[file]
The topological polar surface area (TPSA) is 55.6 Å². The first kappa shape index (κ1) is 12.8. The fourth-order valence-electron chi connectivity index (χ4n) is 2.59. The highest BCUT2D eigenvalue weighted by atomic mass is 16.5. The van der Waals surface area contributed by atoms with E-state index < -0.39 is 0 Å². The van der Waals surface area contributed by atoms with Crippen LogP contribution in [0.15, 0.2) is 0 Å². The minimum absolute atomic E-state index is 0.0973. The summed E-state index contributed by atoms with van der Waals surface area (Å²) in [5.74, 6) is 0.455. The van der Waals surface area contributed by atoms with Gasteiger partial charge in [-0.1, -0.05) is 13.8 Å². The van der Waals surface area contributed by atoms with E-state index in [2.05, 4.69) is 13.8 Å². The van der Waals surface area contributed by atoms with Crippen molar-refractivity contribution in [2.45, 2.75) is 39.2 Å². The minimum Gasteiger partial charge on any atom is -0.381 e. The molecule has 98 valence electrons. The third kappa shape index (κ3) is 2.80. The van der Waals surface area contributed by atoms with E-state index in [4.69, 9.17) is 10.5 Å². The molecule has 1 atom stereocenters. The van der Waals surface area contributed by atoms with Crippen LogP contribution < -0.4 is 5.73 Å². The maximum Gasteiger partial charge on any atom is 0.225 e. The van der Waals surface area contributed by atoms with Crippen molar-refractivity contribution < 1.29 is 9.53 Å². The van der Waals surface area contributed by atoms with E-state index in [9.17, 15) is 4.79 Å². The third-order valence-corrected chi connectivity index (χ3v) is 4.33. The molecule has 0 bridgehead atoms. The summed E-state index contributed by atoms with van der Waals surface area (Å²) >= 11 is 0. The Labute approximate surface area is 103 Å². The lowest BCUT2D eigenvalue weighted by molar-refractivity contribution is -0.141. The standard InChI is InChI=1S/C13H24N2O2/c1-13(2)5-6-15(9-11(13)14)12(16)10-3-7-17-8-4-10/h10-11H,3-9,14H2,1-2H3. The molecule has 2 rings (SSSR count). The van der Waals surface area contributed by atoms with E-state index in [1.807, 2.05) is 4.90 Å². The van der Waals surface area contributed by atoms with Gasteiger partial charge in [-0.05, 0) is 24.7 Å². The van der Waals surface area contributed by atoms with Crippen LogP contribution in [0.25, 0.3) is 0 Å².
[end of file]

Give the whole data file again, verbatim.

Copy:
The topological polar surface area (TPSA) is 55.6 Å². The first kappa shape index (κ1) is 12.8. The fourth-order valence-electron chi connectivity index (χ4n) is 2.59. The highest BCUT2D eigenvalue weighted by atomic mass is 16.5. The van der Waals surface area contributed by atoms with E-state index < -0.39 is 0 Å². The van der Waals surface area contributed by atoms with Crippen LogP contribution in [0.15, 0.2) is 0 Å². The minimum absolute atomic E-state index is 0.0973. The summed E-state index contributed by atoms with van der Waals surface area (Å²) in [5.74, 6) is 0.455. The van der Waals surface area contributed by atoms with Gasteiger partial charge in [-0.1, -0.05) is 13.8 Å². The van der Waals surface area contributed by atoms with E-state index in [2.05, 4.69) is 13.8 Å². The van der Waals surface area contributed by atoms with Crippen molar-refractivity contribution in [2.45, 2.75) is 39.2 Å². The minimum Gasteiger partial charge on any atom is -0.381 e. The molecule has 98 valence electrons. The third kappa shape index (κ3) is 2.80. The van der Waals surface area contributed by atoms with E-state index in [4.69, 9.17) is 10.5 Å². The molecule has 1 atom stereocenters. The van der Waals surface area contributed by atoms with Crippen LogP contribution < -0.4 is 5.73 Å². The maximum Gasteiger partial charge on any atom is 0.225 e. The van der Waals surface area contributed by atoms with Crippen molar-refractivity contribution < 1.29 is 9.53 Å². The van der Waals surface area contributed by atoms with E-state index in [9.17, 15) is 4.79 Å². The third-order valence-corrected chi connectivity index (χ3v) is 4.33. The molecule has 0 bridgehead atoms. The summed E-state index contributed by atoms with van der Waals surface area (Å²) >= 11 is 0. The Labute approximate surface area is 103 Å². The lowest BCUT2D eigenvalue weighted by molar-refractivity contribution is -0.141. The standard InChI is InChI=1S/C13H24N2O2/c1-13(2)5-6-15(9-11(13)14)12(16)10-3-7-17-8-4-10/h10-11H,3-9,14H2,1-2H3. The molecule has 2 rings (SSSR count). The van der Waals surface area contributed by atoms with E-state index in [1.807, 2.05) is 4.90 Å². The van der Waals surface area contributed by atoms with Gasteiger partial charge in [-0.05, 0) is 24.7 Å². The van der Waals surface area contributed by atoms with Crippen LogP contribution in [0.25, 0.3) is 0 Å².